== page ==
Columns makes a return (the original Columns was part of the previous PC release pack) with Columns III, and while you might think plummeting vertically-stacked jewels can only have so much gaming mileage, this game actually adds quite a bit to the recipe — you are now playing your games as matches versus a mysterious set of creatures protecting the secret of an ancient pyramid, which you work your way through as you win rounds. It’s also worth noting that Columns III is more difficult than the original, requiring more planning & strategy. My tried and true method of dropping gems randomly into place until awesome things happened didn’t work nearly as well in this second sequel. Getting trounced by a sleepy cartoon spider time and again is the closest I’ve come to switching over to “easy” mode.
And yes, Sonic the Hedgehog, which some of you may have heard of or played in the past, is part of this collection. It’s nice to have it available on the PC as part of this increasingly excellent collection, and of course to be able to save your game at any point. What more is there to say? It’s Sonic! The last time I played through the original (and I’ve played through it many, many times) was actually for the Nintendo DS release and even without a spin dash this game has a charm which hasn’t yet diminished with age. If the idea of a blue hedgehog collecting rings and emeralds while pursuing an egg-shaped villain obsessed by the idea of turning animals into robots seems strange, however, it is no stranger than the peculiar oddity that is Flicky.
This game is worth saying a few words over — it looks like the sort of game I might have found while browsing through a stack of old 5 1/4” floppy discs for an Apple IIgs (think of this as the 1988 equivalent of browsing games on Xbox Live Arcade). It looks like it could have been released on the SEGA Master System, or an Atari — and yet, this is a charming and almost surprisingly captivating game, the kind of thing that was nice to have on the Genesis simply because it was, well, fun. Based around a simple “collection” mechanic, you pilot a bird who gradually collects tiny chicks (which trail mesmerizingly behind you as you collect more), and you have to collect all the chicks and save them from the hungry cats who are chasing you. That’s pretty much all there is (along with some bonus stages), but shrewd platform design, infectious music, and bright cartoon graphics make this an oddly compelling entry.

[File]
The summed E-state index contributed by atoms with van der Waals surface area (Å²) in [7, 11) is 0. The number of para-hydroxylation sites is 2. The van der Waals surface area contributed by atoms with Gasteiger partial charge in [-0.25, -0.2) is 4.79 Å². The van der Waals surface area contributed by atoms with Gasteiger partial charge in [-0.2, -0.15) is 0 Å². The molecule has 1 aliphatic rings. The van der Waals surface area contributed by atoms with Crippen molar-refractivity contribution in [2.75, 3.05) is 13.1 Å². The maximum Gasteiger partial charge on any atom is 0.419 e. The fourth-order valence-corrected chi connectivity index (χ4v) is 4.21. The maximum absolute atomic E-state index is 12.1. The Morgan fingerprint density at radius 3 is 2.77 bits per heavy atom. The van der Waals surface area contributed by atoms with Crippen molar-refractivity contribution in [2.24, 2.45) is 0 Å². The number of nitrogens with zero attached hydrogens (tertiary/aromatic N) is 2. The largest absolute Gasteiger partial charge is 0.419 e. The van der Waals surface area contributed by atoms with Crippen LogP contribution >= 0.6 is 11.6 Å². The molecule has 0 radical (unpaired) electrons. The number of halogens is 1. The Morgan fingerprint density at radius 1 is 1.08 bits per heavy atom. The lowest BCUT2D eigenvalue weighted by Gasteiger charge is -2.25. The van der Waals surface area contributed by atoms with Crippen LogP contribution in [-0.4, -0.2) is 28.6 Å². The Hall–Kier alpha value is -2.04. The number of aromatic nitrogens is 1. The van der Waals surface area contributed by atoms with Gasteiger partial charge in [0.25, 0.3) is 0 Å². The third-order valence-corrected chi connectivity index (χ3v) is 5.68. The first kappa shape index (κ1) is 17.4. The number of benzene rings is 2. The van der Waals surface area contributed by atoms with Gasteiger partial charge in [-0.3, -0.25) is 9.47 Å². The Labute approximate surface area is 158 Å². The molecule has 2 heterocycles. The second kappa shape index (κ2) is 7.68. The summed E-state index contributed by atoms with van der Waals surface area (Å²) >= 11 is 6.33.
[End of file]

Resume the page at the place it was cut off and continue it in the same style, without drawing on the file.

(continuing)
And: Let’s not forget Bio-Hazard Battle, which takes the side-scrolling shooter concept and gives it a unique makeover (think a much darker version of Fantasy Zone). The graphics are quite surreal — piloting art-deco-looking bug/plant hybrids in a pitched battle against hordes of alien bug/plant enemies as you collect power-ups, which is exactly as crazy as it sounds.
There’s more, and I could go on and on about any of these. Sword of Vermillion (yes, that’s how it’s spelled) is a hidden gem of a game, mixing traditional town-to-town based RPG play with first-person dungeon-crawling and third-person hack-and-slash action sequences. It’s an experiment, and is definitely worth playing. Golden Axe II is an awesome arcade sword brawler, and perhaps the best of the series (!?), with awesome magic spell animation & a wide variety of levels and enemies. But my favorite of this group is the inimitable Ecco: The Tides of Time, a direct sequel to the original Ecco the Dolphin.
There’s nothing quite like Ecco, literally: you control a dolphin who must save all the world’s oceans from a nefarious extra-dimensional enemy while traveling through time and fighting sharks, giant squids, and of course, aliens. The game is surprisingly dark in tone and, for a game about a dolphin saving its friends, is incredibly difficult. Tides of Time has more puzzles than the first game, and these clever puzzle bits mix nicely with the action stages. I can’t recommend the Ecco games enough and this might be the best of the bunch.
One thing worth noting for this group of games is the all around amazing music. Columns has always had excellent music — the sort of tunes that play in your head in the middle of the night as your brain twitches with the remnants of obsessive puzzle-based gameplay. Sword of Vermillion has some appropriately haunting RPG themes (check out the way the dire music of the opening town sets the mood for the game beautifully), and of course Sonic the Hedgehog’s original score (by Masato Nakamura) is well-regarded for all the right reasons. Bio-Hazard Battle has a creepy and bass-heavy score that fits a game about space bug/plant/undersea creatures who shoot lasers at each other.
Not surprisingly, though, it’s my favorite game of the bunch, Tides of Time, which also has the best music — a truly haunting score that fits the game’s dark tone perfectly. One subtle but excellent thing the Ecco games have always done well: as you dive deeper into the ocean the game’s pallet gets appropriately darker, and the music as you open levels at the bottom of the ocean or in deep undersea caves is pitch perfect.
These are all available now, and it’s been very nice to have them all gathered into the same interface with it’s save/load feature. Check them out from GamersGate now, or wait til next week when they show up on Steam and Direct2Drive!
Thursday Jul 22, 2010
Available now on the PC — a new batch of SEGA Genesis Classics! I’m always in favor of finding new ways to release Genesis stalwarts, and this is a particularly compelling pack since these games have not all seen wide release (especially on the PC). The following are now available through GamersGate: